By the use of combinatorial mathematics, Kenneth Arrow developed a possibility theorem to show that consistent voting behavior is impossible, even in a democracy. He was preceded by a long line of political theorists who were trying to aggregate individual preferences for a group or society. Attempts by JeanCharles de Borda (17331799) and Marie Jean Antoine Nicolas Caritat (1743–1794) established that the law of transitive reasoning does not hold up when voting preferences are aggregated. A set of voters may choose the candidate A over B, and B over C, but not A over C. Arrow postulated a set of consistent axioms that cannot all be met in the aggregation of social preferences. Besides the transitivity axiom, he required that there be no dictator, that when two choices are ranked their outcome should not depend on the third choice, and finally, that if everyone prefers one outcome over another, the preferred outcome should dominate.
To illustrate Arrow’s model, consider two persons, X and Y, who are voting on three candidates, A, B, and C. We can create thirtysix profiles of their ranking, because two persons can rank three outcomes in 6 × 6 = 36 ways. Of these thirtysix profiles, X and Y can make only six unanimous rankings, where their first, second, and third rankings can be {A,B,C}, {A,C,B}, {B,A,C}, {B,C,A}, {C,A,B}, and {C,B,A}. In many instances, however, X and Y will not be able to rank the candidates the same. Although they both may rank A first, X might rank B second, and Y may rank B third. The aggregation of these preferences will not, therefore, be unanimous, and this may require a benevolent dictator to pick the final candidate.
MODELING IN SOCIOLOGY
As an example of mathematical models from sociology, we take one developed by Arnold Faden (1977, p. 266) as in Alfred Lotka’s predatorprey model, which explains how crime spreads. Loosely speaking, the density of crime at a location has a threepopulation functional relationship f [v(s), c(s), p(s)], where v, c, p, s represent victims, criminals, policemen, and location, respectively. A particular explicit relation of this model can take the form of f (v, c, p) = vce^{–p}. One implication of the model is that a crime is possible when a potential victim meets a criminal, assuming no policing, p = 0.
From the game perspective, several implications can be modeled. Faden examined cases where victims and criminals follow their individual rationality, where they collude in the absence of police, and where the police and criminals collude, given the distribution of victims. Such modeling represents only the beginning of a complex social problem. The assumption about the size and distribution of the three populations, the functions that relate them, and their motivations can vary. For instance, if we focus on the struggle for existence between two populations, say victims and criminals, the increment of the former will add to the possibility of the latter, yielding a simple system of differential equations such as (dv/dt ) 1/v = f (c) and (dc/dt )1/c = f(v). As Samuelson pointed out (1972, p. 474), solutions for these types of equations can lead to perpetual movement in a circle around an equilibrium value. However, the potential for such modeling is on the increase. In the global economy, a country enforcing international trade law can represent the police variable. Consumers, countries, or agents may be the victims, and criminals may be engaged in international piracy of intellectual property rights.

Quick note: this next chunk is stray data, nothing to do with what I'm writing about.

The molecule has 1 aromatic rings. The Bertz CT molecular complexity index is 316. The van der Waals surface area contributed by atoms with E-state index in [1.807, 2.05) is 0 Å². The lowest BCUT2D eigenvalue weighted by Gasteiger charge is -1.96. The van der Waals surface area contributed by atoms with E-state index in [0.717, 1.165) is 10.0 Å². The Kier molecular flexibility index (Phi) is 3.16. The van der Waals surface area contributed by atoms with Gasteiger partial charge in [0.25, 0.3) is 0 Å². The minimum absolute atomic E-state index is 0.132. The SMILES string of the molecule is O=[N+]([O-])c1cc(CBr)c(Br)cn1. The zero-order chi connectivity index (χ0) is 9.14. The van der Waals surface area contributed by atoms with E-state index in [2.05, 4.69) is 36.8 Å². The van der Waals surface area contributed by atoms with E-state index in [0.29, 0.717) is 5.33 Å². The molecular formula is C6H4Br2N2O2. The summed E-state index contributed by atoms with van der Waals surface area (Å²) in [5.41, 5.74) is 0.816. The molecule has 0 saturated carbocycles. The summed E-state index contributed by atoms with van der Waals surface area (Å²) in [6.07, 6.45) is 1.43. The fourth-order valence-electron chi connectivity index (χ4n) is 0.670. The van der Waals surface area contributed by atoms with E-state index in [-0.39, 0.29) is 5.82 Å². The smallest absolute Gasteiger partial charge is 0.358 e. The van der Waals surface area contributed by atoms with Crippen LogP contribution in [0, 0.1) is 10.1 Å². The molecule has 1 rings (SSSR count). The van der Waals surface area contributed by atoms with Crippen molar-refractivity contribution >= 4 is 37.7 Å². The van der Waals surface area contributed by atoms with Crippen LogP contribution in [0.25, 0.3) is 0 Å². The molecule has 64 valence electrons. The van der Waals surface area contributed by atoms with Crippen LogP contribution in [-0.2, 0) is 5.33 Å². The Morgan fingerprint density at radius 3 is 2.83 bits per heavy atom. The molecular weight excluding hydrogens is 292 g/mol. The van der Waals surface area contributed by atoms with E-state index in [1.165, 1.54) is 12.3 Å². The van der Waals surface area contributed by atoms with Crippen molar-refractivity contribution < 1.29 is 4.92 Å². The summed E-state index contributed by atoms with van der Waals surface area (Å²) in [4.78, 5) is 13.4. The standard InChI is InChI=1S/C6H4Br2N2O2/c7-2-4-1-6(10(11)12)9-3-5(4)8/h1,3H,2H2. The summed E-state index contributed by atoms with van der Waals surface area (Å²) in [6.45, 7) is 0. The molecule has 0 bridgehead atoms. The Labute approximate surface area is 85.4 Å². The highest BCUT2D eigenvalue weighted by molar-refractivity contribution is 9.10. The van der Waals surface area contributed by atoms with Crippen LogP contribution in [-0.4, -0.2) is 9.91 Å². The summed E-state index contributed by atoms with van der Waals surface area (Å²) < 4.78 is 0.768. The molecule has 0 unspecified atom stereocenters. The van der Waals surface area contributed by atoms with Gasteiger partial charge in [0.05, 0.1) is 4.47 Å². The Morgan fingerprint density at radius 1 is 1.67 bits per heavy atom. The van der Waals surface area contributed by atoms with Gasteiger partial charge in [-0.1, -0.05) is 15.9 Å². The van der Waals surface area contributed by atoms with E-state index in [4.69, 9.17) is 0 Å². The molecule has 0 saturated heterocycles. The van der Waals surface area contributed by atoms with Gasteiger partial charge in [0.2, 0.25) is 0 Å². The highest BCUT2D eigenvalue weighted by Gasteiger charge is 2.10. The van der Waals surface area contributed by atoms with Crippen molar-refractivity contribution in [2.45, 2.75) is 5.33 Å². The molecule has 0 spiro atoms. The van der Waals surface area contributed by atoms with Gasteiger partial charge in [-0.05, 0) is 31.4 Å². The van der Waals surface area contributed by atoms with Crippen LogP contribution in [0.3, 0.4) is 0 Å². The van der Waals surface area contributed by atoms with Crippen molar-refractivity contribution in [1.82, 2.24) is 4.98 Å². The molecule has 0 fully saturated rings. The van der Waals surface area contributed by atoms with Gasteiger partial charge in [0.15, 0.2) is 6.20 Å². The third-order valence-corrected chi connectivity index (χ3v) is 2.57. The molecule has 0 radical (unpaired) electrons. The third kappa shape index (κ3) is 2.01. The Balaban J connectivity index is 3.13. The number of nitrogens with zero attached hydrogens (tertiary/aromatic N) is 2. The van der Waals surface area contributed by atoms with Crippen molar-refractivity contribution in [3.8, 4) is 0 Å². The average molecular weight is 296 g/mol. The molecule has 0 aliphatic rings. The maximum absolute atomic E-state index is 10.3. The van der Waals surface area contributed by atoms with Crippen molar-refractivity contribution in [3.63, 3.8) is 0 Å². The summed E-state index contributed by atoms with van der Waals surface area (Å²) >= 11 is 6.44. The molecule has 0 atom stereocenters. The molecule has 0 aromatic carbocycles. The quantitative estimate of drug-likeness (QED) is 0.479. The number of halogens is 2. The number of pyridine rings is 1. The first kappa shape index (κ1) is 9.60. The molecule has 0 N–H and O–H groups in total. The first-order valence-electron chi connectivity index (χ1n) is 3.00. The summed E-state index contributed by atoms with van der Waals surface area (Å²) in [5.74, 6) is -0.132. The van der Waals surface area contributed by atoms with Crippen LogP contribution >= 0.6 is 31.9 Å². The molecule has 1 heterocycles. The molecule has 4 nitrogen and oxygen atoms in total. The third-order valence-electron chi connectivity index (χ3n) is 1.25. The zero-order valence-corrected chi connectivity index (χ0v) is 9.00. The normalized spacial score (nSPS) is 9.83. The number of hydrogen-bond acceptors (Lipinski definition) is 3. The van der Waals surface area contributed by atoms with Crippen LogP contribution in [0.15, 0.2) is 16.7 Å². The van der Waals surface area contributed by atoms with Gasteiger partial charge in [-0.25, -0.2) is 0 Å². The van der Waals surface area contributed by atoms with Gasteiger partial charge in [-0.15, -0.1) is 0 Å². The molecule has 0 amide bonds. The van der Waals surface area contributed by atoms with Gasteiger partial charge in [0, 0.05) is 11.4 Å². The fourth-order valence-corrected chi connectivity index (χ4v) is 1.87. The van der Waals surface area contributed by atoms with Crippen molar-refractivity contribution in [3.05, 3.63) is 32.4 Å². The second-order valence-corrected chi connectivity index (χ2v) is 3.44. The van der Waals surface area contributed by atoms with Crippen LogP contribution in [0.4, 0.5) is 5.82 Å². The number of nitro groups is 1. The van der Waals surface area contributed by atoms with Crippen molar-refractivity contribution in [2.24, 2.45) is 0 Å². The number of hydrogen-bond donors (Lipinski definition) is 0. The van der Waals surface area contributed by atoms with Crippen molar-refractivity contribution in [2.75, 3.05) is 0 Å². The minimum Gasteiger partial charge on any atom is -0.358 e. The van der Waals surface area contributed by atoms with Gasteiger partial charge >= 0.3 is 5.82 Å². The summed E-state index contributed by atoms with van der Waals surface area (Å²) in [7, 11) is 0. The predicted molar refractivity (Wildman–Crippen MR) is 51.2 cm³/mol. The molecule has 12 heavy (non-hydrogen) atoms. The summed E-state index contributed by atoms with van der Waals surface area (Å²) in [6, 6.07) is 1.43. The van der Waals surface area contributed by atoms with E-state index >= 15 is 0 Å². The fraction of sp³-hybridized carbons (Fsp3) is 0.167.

MODELING IN ECONOMICS
The classical economists were concerned with how the economy is interconnected. Prices of commodities depend on cost of production (the price of inputs), and output is what is demanded at existing prices. Antoine Augustin Cournot ([1838] 1956, p. 1215) was the first to use calculus in determining both prices and quantities in his model. He formulated quantity demanded as a function of price D = F(p), and foreshadowed the development of the Marshallian elasticity concept by advancing that Taking the differential of demand to yield F(p) + pF ′(p ) = 0, Cournot proceeded to analyze maximum problems.
Cournot has bequeathed a behavioral assumption that makes possible the solution of rivalry problems in modern economics. Each firm assumes that the other firms’ output is fixed. The expected output of the other firms now enters into the one firm’s own demand curve. If costs are given, the calculus method can be used to find optimal price and output. Variations in demand and cost curves are prominent exemplars in intermediate microeconomics and managerial textbooks.